Old concrete – the key to nuclear waste disposal?

Researchers at the Massachusetts Institute of Technology have been ageing concrete by up to what in Nature would take 300 years, in order to establish how suitable the material is for the disposal of nuclear waste.

The team has also subjected the small cylinders of cement to all sorts of pressures, in an effort to simulate the forces exerted when the containers are buried underground.

The tests have led to new insights on what happens to concrete when it is weakened and put under stress. They ‘show the importance of thinking 3D when monitoring the durability performance of concrete in nuclear waste containment’, writes Professor Ulm and colleagues at the Institute in a paper to be presented to the American Society of Civil Engineers.

The aim of the team is to be able to merge the experimental results with a theoretical model being developed by Dr Mainguy, a CEE postdoctoral associate. Thus if a parameter changes, such as if groundwater begins to seep in around the structure, the team will be able to predict its eventual effect, and intervene in time to slow down and reverse the ageing.

The ageing of concrete has much in common with that occurring in human bones, where calcium is the important strength-giving component. Concrete weakens when water leaches the calcium from it, in a process akin to osteoporosis. To accelerate this process, the MIT researchers replaced the water with a highly concentrated solution of ammonium nitrate, which makes the leaching occur at a much higher rate.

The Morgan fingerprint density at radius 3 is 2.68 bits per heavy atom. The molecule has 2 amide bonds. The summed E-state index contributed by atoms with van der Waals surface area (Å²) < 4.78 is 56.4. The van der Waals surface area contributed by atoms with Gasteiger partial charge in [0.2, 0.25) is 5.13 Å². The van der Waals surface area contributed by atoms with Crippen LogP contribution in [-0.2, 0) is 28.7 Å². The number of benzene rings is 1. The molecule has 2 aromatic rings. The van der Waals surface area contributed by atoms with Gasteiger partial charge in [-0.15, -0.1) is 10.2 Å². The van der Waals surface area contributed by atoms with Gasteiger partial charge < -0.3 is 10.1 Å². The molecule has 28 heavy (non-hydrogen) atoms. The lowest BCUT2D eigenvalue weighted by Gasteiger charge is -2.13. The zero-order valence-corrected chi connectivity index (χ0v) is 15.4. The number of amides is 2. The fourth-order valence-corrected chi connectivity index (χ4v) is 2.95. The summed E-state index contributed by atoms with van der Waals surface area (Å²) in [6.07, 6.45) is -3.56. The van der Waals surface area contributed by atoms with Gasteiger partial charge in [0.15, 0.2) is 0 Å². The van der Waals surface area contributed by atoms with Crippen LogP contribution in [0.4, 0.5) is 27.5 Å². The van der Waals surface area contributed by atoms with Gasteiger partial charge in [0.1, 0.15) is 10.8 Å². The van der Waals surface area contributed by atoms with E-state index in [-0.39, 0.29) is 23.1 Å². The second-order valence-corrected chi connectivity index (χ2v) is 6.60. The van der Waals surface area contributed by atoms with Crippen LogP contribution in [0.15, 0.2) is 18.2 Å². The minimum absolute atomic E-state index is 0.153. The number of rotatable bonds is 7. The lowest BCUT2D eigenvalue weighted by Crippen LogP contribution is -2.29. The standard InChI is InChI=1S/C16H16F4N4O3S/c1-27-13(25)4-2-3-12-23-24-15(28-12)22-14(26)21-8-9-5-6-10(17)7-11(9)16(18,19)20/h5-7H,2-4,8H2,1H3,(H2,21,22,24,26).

To expose the weathered material to stress, the team placed samples into a triaxial high-pressure cell that applies pressure from all sides. When they applied a shear, or slightly larger stress from one side, shivers of the material slipped apart, marking the first time a team has studied the behaviour of weathered concrete under triaxial stress.

The current lab test can comfortably predict ageing up to about 300 years and Professor Ulm is confident that the work can be extrapolated to over 1000 years, the time that spent nuclear fuel containers buried at Yucca Mountain is supposed to maintain integrity.